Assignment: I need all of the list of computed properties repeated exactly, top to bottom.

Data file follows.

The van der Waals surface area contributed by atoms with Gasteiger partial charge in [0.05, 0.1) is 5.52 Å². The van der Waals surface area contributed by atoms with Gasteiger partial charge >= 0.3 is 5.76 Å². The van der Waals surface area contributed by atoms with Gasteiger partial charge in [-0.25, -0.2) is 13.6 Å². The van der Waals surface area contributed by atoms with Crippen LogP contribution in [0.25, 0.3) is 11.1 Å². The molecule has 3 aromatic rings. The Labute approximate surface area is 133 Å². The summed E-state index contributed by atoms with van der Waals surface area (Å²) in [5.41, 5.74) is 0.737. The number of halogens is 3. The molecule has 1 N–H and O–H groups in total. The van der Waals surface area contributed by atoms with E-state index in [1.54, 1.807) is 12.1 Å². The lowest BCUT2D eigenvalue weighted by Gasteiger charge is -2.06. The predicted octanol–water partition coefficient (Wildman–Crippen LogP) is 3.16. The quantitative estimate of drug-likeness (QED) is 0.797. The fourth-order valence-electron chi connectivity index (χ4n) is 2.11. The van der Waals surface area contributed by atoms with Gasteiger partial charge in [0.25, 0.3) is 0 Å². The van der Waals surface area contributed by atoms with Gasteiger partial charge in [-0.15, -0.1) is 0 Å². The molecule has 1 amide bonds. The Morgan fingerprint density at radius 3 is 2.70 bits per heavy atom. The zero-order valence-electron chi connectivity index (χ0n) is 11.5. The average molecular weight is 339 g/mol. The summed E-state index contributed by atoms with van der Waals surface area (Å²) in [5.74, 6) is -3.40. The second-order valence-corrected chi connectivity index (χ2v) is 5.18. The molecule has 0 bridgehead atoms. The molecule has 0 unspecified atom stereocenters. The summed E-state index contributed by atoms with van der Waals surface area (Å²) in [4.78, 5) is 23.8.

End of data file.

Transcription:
The van der Waals surface area contributed by atoms with Gasteiger partial charge in [0.05, 0.1) is 5.52 Å². The van der Waals surface area contributed by atoms with Gasteiger partial charge >= 0.3 is 5.76 Å². The van der Waals surface area contributed by atoms with Gasteiger partial charge in [-0.25, -0.2) is 13.6 Å². The van der Waals surface area contributed by atoms with Crippen LogP contribution in [0.25, 0.3) is 11.1 Å². The molecule has 3 aromatic rings. The Labute approximate surface area is 133 Å². The summed E-state index contributed by atoms with van der Waals surface area (Å²) in [5.41, 5.74) is 0.737. The number of halogens is 3. The molecule has 1 N–H and O–H groups in total. The van der Waals surface area contributed by atoms with E-state index in [1.54, 1.807) is 12.1 Å². The lowest BCUT2D eigenvalue weighted by Gasteiger charge is -2.06. The predicted octanol–water partition coefficient (Wildman–Crippen LogP) is 3.16. The quantitative estimate of drug-likeness (QED) is 0.797. The fourth-order valence-electron chi connectivity index (χ4n) is 2.11. The van der Waals surface area contributed by atoms with Gasteiger partial charge in [0.25, 0.3) is 0 Å². The van der Waals surface area contributed by atoms with Gasteiger partial charge in [-0.15, -0.1) is 0 Å². The molecule has 1 amide bonds. The Morgan fingerprint density at radius 3 is 2.70 bits per heavy atom. The zero-order valence-electron chi connectivity index (χ0n) is 11.5. The average molecular weight is 339 g/mol. The summed E-state index contributed by atoms with van der Waals surface area (Å²) in [5.74, 6) is -3.40. The second-order valence-corrected chi connectivity index (χ2v) is 5.18. The molecule has 0 bridgehead atoms. The molecule has 0 unspecified atom stereocenters. The summed E-state index contributed by atoms with van der Waals surface area (Å²) in [4.78, 5) is 23.8.